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06 May: Tair Kaminer starts her fifth spell in gaol. Send messages of support via Reuven Kaminer

04 May: Against the resort to denigration of Israel’s critics


23 Dec: JfJfP policy statement on BDS

14 Nov: Letter to the Guardian about the Board of Deputies

11 Nov: UK ban on visiting Palestinian mental health workers

20 Oct: letter in the Guardian

13 Sep: Rosh Hashanah greetings

21 Aug: JfJfP on Jeremy Corbyn

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11 Jan: Letter to the Guardian in response to Jonathan Freedland on Charlie Hebdo


15 Dec: Chanukah: Celebrating the miracle of holy oil not military power

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19 June Statement on the three kidnapped teenagers

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28 Mar: EJJP letter in support of Dutch pension fund PGGM's decision to divest from Israeli banks

24 Jan: Support for Riba resolution

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17 Jan: Letter to Camden New Journal about Veolia

11 Jan: JfJfP supports public letter to President Obama

Comments in 2012 and 2011




‘In Jerusalem’s DNA to be under sole Jewish rule’

The article by Ma’an, 1), is a summary of the interview with Nir Barkat, Times of India, 2)

It’s not about land but all that is ours Netanyahu tells Jerusalem mayor Nir Barkat. Photo by Moshe Milner/GPO/Flash90

Mayor wants ‘sole Jewish rule’ in Jerusalem

By Ma’an news
May 07/08, 2013

JERUSALEM — Israel’s mayor of Jerusalem said Tuesday that Palestinians will never have sovereignty in the Holy City, suggesting that they rename Ramallah as “northern Jerusalem” instead.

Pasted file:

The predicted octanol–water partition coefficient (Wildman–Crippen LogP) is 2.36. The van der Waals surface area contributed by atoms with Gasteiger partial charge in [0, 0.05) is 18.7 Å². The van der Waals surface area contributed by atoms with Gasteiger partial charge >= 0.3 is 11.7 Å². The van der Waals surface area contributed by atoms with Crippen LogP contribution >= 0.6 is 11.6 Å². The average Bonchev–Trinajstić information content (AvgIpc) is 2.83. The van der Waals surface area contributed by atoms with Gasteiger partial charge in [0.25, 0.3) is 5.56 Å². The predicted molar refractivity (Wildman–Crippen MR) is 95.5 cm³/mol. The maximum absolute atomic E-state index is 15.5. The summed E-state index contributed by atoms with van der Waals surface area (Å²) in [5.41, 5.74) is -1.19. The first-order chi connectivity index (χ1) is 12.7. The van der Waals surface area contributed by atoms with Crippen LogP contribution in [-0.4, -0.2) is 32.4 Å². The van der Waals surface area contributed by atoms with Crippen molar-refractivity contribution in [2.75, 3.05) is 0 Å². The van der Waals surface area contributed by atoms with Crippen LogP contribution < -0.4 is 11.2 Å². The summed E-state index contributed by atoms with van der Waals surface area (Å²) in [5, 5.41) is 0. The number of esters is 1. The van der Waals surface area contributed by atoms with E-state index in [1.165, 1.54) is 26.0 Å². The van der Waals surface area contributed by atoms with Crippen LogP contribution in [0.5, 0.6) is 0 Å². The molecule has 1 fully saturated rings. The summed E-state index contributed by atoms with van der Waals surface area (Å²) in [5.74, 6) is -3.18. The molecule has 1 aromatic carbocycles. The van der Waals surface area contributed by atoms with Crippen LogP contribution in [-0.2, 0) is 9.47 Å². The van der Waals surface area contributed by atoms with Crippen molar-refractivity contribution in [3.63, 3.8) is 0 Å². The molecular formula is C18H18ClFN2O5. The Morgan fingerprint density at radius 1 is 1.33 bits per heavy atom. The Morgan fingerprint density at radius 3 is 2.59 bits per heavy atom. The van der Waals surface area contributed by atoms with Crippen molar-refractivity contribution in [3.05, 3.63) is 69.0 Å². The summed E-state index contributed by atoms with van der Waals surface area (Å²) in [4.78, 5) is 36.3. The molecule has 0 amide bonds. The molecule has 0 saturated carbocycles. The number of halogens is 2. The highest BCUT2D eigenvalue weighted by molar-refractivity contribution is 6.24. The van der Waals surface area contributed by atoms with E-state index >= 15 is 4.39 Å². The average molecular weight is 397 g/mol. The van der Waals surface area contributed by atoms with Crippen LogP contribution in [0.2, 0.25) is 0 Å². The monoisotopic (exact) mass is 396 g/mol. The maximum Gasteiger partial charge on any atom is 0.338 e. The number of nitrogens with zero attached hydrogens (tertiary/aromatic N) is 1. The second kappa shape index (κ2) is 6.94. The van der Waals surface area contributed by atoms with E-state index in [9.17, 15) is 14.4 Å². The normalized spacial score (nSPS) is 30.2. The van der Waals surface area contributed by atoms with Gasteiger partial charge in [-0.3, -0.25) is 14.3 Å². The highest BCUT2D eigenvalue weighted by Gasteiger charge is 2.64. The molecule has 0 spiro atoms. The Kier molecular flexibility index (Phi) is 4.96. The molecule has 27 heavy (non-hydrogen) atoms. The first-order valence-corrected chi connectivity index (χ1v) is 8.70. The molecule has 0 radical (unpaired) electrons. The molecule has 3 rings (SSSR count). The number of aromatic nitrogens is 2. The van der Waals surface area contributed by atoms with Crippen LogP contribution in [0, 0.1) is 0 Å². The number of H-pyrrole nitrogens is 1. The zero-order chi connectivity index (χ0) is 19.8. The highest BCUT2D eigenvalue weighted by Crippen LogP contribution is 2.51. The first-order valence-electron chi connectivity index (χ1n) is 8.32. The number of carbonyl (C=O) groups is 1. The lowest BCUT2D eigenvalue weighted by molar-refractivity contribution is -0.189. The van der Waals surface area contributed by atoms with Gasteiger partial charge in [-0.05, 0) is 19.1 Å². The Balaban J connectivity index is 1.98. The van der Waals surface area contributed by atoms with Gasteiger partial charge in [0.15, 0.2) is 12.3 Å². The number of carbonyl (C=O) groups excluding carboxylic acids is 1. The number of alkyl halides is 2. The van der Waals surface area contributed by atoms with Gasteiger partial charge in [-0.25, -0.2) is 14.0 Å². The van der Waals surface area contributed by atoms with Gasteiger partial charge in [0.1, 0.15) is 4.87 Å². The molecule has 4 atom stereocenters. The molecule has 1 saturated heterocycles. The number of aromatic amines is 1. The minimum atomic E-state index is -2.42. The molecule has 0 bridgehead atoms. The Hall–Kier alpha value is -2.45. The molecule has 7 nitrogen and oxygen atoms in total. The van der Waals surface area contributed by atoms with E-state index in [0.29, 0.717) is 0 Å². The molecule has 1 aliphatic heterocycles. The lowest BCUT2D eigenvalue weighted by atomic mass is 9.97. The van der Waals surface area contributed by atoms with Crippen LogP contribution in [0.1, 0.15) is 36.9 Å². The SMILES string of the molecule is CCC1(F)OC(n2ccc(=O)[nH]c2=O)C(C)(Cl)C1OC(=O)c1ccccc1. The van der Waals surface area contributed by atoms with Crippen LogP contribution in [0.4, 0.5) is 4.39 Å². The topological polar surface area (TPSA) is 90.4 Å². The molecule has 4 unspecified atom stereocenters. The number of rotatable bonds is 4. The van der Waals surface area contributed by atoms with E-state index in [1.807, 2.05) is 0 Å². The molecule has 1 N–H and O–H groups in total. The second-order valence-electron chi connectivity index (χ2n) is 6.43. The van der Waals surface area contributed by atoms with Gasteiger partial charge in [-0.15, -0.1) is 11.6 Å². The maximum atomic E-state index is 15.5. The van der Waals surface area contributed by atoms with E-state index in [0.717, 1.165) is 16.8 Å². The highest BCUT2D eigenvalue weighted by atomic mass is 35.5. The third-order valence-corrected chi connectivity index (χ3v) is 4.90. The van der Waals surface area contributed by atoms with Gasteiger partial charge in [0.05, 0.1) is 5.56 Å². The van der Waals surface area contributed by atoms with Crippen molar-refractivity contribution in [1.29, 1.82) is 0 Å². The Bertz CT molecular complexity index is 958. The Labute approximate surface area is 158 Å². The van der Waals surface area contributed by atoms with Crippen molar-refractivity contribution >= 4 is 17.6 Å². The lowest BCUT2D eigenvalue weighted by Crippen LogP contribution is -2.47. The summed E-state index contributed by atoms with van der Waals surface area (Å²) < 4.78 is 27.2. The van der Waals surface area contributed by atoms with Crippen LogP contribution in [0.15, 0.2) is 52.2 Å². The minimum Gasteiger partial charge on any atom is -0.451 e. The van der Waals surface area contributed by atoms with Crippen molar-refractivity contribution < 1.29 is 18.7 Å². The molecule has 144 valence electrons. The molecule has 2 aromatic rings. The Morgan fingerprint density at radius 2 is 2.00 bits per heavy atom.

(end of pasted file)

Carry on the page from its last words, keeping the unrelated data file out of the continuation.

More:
Speaking to The Times of Israel news site, Nir Barkat said it was in Jerusalem’s DNA to be under “sole Jewish rule” and pressure from the international community to stop building on occupied territory was “illegal.”

“The answer is no separation of the city … If the world pushes us there, it’s just a matter of time before things will fall apart,” Barkat told the Times on the eve of Jerusalem Day, a controversial national holiday celebrating what Israelis call the “reunification” of the city.

The international community views Palestinian East Jerusalem to be under occupation.

Barkat said it was “ridiculous” that Jews were not allowed to pray in the highly sensitive Al-Aqsa compound and added that he was uncomfortable with the status quo on the issue.

There are around 360,882 Palestinians in Jerusalem, or 38 percent of the city’s population, and East Jerusalem is widely viewed as the future capital of a Palestinian state.

Israel occupied East Jerusalem in 1967 and formally annexed the area in 1980 after passing the ‘Jerusalem Law’ in a move never recognized by the international community.

Finding themselves involuntarily under Israeli control, Israeli rights group ACRI says Palestinians in Jerusalem do not play any part in policy-making in the city, even though Israeli authorities have an obligation to uphold their rights.

Once a center for Palestinian political, economic, religious and cultural life, the “effects of annexation, neglect, rights violations, and the completion of the Separation Barrier have led to an unprecedented deterioration in the conditions” of East Jerusalem, ACRI says.

Barkat: Let the Palestinians rename Ramallah as ‘Jerusalem’

Jerusalem’s mayor rules out any notion of Palestinian rule in the capital, slams Olmert’s peace offer as a ‘terrible mistake,’ and says it’s ‘ridiculous’ that Jews can’t pray on the Temple Mount

By David Horovitz, Times of Israel
May 07, 2013